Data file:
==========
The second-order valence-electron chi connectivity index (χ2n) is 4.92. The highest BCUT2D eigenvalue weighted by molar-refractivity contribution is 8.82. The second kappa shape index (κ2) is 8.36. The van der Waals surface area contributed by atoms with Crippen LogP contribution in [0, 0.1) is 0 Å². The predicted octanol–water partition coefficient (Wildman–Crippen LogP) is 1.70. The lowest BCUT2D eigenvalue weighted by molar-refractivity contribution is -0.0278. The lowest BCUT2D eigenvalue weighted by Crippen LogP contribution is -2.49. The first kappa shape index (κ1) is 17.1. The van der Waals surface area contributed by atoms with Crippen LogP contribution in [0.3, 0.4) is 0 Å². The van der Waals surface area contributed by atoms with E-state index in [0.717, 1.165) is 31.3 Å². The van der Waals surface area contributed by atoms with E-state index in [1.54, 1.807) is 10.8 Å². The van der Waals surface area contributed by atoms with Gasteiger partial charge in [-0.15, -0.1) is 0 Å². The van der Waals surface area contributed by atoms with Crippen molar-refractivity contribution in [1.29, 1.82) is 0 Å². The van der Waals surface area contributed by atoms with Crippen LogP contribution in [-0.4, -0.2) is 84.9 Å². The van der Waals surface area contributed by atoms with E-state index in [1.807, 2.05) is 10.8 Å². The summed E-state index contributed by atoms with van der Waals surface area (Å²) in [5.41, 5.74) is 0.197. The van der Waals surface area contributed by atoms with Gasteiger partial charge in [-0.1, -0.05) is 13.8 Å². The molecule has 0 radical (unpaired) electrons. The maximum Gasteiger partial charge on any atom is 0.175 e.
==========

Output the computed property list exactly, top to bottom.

The second-order valence-electron chi connectivity index (χ2n) is 4.92. The highest BCUT2D eigenvalue weighted by molar-refractivity contribution is 8.82. The second kappa shape index (κ2) is 8.36. The van der Waals surface area contributed by atoms with Crippen LogP contribution in [0, 0.1) is 0 Å². The predicted octanol–water partition coefficient (Wildman–Crippen LogP) is 1.70. The lowest BCUT2D eigenvalue weighted by molar-refractivity contribution is -0.0278. The lowest BCUT2D eigenvalue weighted by Crippen LogP contribution is -2.49. The first kappa shape index (κ1) is 17.1. The van der Waals surface area contributed by atoms with Crippen LogP contribution in [0.3, 0.4) is 0 Å². The van der Waals surface area contributed by atoms with E-state index in [0.717, 1.165) is 31.3 Å². The van der Waals surface area contributed by atoms with E-state index in [1.54, 1.807) is 10.8 Å². The van der Waals surface area contributed by atoms with Gasteiger partial charge in [-0.15, -0.1) is 0 Å². The van der Waals surface area contributed by atoms with Crippen molar-refractivity contribution in [1.29, 1.82) is 0 Å². The van der Waals surface area contributed by atoms with Crippen LogP contribution in [-0.4, -0.2) is 84.9 Å². The van der Waals surface area contributed by atoms with E-state index in [1.807, 2.05) is 10.8 Å². The summed E-state index contributed by atoms with van der Waals surface area (Å²) in [5.41, 5.74) is 0.197. The van der Waals surface area contributed by atoms with Gasteiger partial charge in [-0.1, -0.05) is 13.8 Å². The molecule has 0 radical (unpaired) electrons. The maximum Gasteiger partial charge on any atom is 0.175 e.